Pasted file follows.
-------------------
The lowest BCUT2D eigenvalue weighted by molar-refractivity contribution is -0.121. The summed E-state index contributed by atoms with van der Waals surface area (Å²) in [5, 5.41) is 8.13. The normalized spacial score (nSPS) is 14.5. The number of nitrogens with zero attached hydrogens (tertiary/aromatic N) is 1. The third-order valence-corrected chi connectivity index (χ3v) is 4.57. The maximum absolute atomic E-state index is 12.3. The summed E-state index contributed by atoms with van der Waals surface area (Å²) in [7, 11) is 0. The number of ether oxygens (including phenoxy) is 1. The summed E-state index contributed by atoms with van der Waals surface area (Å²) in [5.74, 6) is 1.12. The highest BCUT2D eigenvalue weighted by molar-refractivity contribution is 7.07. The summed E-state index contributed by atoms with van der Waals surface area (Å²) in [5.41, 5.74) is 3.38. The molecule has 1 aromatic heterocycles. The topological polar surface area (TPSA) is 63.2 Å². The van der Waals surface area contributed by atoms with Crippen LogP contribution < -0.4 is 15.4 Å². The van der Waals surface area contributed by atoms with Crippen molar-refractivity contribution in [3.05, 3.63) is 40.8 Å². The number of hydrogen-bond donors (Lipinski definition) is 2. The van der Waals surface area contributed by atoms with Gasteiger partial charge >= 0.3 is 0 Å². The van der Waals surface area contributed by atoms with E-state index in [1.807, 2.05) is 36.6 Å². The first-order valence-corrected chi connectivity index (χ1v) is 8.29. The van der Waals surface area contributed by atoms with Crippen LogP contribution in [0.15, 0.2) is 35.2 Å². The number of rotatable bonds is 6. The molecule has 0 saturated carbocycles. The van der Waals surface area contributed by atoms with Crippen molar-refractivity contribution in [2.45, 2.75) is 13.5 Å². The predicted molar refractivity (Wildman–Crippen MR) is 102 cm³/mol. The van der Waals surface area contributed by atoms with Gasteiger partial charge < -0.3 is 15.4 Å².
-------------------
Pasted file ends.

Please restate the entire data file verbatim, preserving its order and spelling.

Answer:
The lowest BCUT2D eigenvalue weighted by molar-refractivity contribution is -0.121. The summed E-state index contributed by atoms with van der Waals surface area (Å²) in [5, 5.41) is 8.13. The normalized spacial score (nSPS) is 14.5. The number of nitrogens with zero attached hydrogens (tertiary/aromatic N) is 1. The third-order valence-corrected chi connectivity index (χ3v) is 4.57. The maximum absolute atomic E-state index is 12.3. The summed E-state index contributed by atoms with van der Waals surface area (Å²) in [7, 11) is 0. The number of ether oxygens (including phenoxy) is 1. The summed E-state index contributed by atoms with van der Waals surface area (Å²) in [5.74, 6) is 1.12. The highest BCUT2D eigenvalue weighted by molar-refractivity contribution is 7.07. The summed E-state index contributed by atoms with van der Waals surface area (Å²) in [5.41, 5.74) is 3.38. The molecule has 1 aromatic heterocycles. The topological polar surface area (TPSA) is 63.2 Å². The van der Waals surface area contributed by atoms with Crippen LogP contribution < -0.4 is 15.4 Å². The van der Waals surface area contributed by atoms with Crippen molar-refractivity contribution in [3.05, 3.63) is 40.8 Å². The number of hydrogen-bond donors (Lipinski definition) is 2. The van der Waals surface area contributed by atoms with Gasteiger partial charge >= 0.3 is 0 Å². The van der Waals surface area contributed by atoms with E-state index in [1.807, 2.05) is 36.6 Å². The first-order valence-corrected chi connectivity index (χ1v) is 8.29. The van der Waals surface area contributed by atoms with Crippen LogP contribution in [0.15, 0.2) is 35.2 Å². The number of rotatable bonds is 6. The molecule has 0 saturated carbocycles. The van der Waals surface area contributed by atoms with Crippen molar-refractivity contribution in [2.45, 2.75) is 13.5 Å². The predicted molar refractivity (Wildman–Crippen MR) is 102 cm³/mol. The van der Waals surface area contributed by atoms with Gasteiger partial charge < -0.3 is 15.4 Å².